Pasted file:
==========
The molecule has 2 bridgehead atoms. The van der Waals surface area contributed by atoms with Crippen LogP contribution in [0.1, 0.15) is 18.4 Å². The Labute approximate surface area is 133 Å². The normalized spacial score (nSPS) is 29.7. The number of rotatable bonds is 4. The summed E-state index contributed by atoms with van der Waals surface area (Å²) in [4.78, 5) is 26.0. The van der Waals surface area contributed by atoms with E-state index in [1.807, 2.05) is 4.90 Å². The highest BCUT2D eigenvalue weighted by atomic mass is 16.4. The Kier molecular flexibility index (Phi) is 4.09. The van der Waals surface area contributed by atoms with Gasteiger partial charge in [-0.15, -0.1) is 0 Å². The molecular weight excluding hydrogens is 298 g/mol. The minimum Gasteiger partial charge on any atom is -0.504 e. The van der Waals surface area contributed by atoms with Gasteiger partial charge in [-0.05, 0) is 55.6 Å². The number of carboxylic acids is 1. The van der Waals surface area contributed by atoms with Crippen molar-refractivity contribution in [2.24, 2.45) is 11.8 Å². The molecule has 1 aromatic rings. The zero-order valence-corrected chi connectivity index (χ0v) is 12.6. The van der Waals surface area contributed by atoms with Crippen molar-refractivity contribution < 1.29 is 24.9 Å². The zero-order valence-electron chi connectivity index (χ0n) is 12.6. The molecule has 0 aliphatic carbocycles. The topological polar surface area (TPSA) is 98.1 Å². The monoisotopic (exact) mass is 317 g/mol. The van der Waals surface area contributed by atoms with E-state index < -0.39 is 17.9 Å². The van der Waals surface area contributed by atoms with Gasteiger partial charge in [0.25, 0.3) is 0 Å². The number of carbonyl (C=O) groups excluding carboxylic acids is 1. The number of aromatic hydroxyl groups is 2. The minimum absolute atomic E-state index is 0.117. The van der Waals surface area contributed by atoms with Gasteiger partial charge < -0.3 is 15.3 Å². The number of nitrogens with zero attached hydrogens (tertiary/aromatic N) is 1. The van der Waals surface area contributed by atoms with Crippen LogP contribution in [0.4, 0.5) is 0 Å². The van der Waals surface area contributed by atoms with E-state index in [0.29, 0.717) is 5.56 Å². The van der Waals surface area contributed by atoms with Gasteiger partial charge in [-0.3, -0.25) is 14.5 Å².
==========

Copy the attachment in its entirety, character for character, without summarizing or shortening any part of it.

The molecule has 2 bridgehead atoms. The van der Waals surface area contributed by atoms with Crippen LogP contribution in [0.1, 0.15) is 18.4 Å². The Labute approximate surface area is 133 Å². The normalized spacial score (nSPS) is 29.7. The number of rotatable bonds is 4. The summed E-state index contributed by atoms with van der Waals surface area (Å²) in [4.78, 5) is 26.0. The van der Waals surface area contributed by atoms with E-state index in [1.807, 2.05) is 4.90 Å². The highest BCUT2D eigenvalue weighted by atomic mass is 16.4. The Kier molecular flexibility index (Phi) is 4.09. The van der Waals surface area contributed by atoms with Gasteiger partial charge in [-0.15, -0.1) is 0 Å². The molecular weight excluding hydrogens is 298 g/mol. The minimum Gasteiger partial charge on any atom is -0.504 e. The van der Waals surface area contributed by atoms with Gasteiger partial charge in [-0.05, 0) is 55.6 Å². The number of carboxylic acids is 1. The van der Waals surface area contributed by atoms with Crippen molar-refractivity contribution in [2.24, 2.45) is 11.8 Å². The molecule has 1 aromatic rings. The zero-order valence-corrected chi connectivity index (χ0v) is 12.6. The van der Waals surface area contributed by atoms with Crippen molar-refractivity contribution < 1.29 is 24.9 Å². The zero-order valence-electron chi connectivity index (χ0n) is 12.6. The molecule has 0 aliphatic carbocycles. The topological polar surface area (TPSA) is 98.1 Å². The monoisotopic (exact) mass is 317 g/mol. The van der Waals surface area contributed by atoms with E-state index < -0.39 is 17.9 Å². The van der Waals surface area contributed by atoms with Gasteiger partial charge in [0.25, 0.3) is 0 Å². The number of carbonyl (C=O) groups excluding carboxylic acids is 1. The number of aromatic hydroxyl groups is 2. The minimum absolute atomic E-state index is 0.117. The van der Waals surface area contributed by atoms with Gasteiger partial charge < -0.3 is 15.3 Å². The number of nitrogens with zero attached hydrogens (tertiary/aromatic N) is 1. The van der Waals surface area contributed by atoms with Crippen LogP contribution in [0.4, 0.5) is 0 Å². The van der Waals surface area contributed by atoms with E-state index in [0.29, 0.717) is 5.56 Å². The van der Waals surface area contributed by atoms with Gasteiger partial charge in [-0.3, -0.25) is 14.5 Å².